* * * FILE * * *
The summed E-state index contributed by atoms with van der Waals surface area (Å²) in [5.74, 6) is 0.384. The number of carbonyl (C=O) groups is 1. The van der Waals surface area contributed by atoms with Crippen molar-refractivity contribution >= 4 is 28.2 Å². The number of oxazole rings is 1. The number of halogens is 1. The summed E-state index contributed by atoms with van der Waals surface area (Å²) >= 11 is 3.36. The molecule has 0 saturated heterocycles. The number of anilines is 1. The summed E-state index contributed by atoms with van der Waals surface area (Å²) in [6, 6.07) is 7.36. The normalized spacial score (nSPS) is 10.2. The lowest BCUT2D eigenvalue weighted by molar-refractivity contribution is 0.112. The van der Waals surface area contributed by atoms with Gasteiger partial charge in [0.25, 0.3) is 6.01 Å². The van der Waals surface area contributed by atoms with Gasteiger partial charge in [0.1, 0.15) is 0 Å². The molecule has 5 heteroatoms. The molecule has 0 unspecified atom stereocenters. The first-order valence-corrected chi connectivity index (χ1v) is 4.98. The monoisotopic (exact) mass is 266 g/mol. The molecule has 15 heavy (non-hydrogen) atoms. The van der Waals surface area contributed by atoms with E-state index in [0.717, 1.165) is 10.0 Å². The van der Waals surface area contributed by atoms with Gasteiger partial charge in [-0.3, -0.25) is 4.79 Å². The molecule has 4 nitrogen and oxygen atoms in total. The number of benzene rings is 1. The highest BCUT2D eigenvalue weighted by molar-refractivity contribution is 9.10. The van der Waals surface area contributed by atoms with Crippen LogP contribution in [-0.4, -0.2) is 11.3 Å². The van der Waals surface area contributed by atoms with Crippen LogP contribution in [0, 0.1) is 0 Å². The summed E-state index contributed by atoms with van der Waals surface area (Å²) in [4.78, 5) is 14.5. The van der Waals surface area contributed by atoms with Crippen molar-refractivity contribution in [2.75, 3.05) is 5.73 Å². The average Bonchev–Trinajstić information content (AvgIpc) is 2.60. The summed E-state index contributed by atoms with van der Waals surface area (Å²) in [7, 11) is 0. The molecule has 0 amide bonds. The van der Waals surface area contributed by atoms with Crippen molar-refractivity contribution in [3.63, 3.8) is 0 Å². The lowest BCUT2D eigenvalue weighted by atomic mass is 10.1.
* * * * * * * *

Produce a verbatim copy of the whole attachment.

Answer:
The summed E-state index contributed by atoms with van der Waals surface area (Å²) in [5.74, 6) is 0.384. The number of carbonyl (C=O) groups is 1. The van der Waals surface area contributed by atoms with Crippen molar-refractivity contribution >= 4 is 28.2 Å². The number of oxazole rings is 1. The number of halogens is 1. The summed E-state index contributed by atoms with van der Waals surface area (Å²) >= 11 is 3.36. The molecule has 0 saturated heterocycles. The number of anilines is 1. The summed E-state index contributed by atoms with van der Waals surface area (Å²) in [6, 6.07) is 7.36. The normalized spacial score (nSPS) is 10.2. The lowest BCUT2D eigenvalue weighted by molar-refractivity contribution is 0.112. The van der Waals surface area contributed by atoms with Gasteiger partial charge in [0.25, 0.3) is 6.01 Å². The van der Waals surface area contributed by atoms with Gasteiger partial charge in [0.1, 0.15) is 0 Å². The molecule has 5 heteroatoms. The molecule has 0 unspecified atom stereocenters. The first-order valence-corrected chi connectivity index (χ1v) is 4.98. The monoisotopic (exact) mass is 266 g/mol. The molecule has 15 heavy (non-hydrogen) atoms. The van der Waals surface area contributed by atoms with E-state index in [0.717, 1.165) is 10.0 Å². The van der Waals surface area contributed by atoms with Gasteiger partial charge in [-0.3, -0.25) is 4.79 Å². The molecule has 4 nitrogen and oxygen atoms in total. The number of benzene rings is 1. The highest BCUT2D eigenvalue weighted by molar-refractivity contribution is 9.10. The van der Waals surface area contributed by atoms with Crippen LogP contribution in [-0.4, -0.2) is 11.3 Å². The van der Waals surface area contributed by atoms with Crippen LogP contribution in [0, 0.1) is 0 Å². The summed E-state index contributed by atoms with van der Waals surface area (Å²) in [4.78, 5) is 14.5. The van der Waals surface area contributed by atoms with Crippen molar-refractivity contribution in [2.75, 3.05) is 5.73 Å². The average Bonchev–Trinajstić information content (AvgIpc) is 2.60. The summed E-state index contributed by atoms with van der Waals surface area (Å²) in [7, 11) is 0. The molecule has 0 amide bonds. The van der Waals surface area contributed by atoms with Crippen molar-refractivity contribution in [3.63, 3.8) is 0 Å². The lowest BCUT2D eigenvalue weighted by atomic mass is 10.1.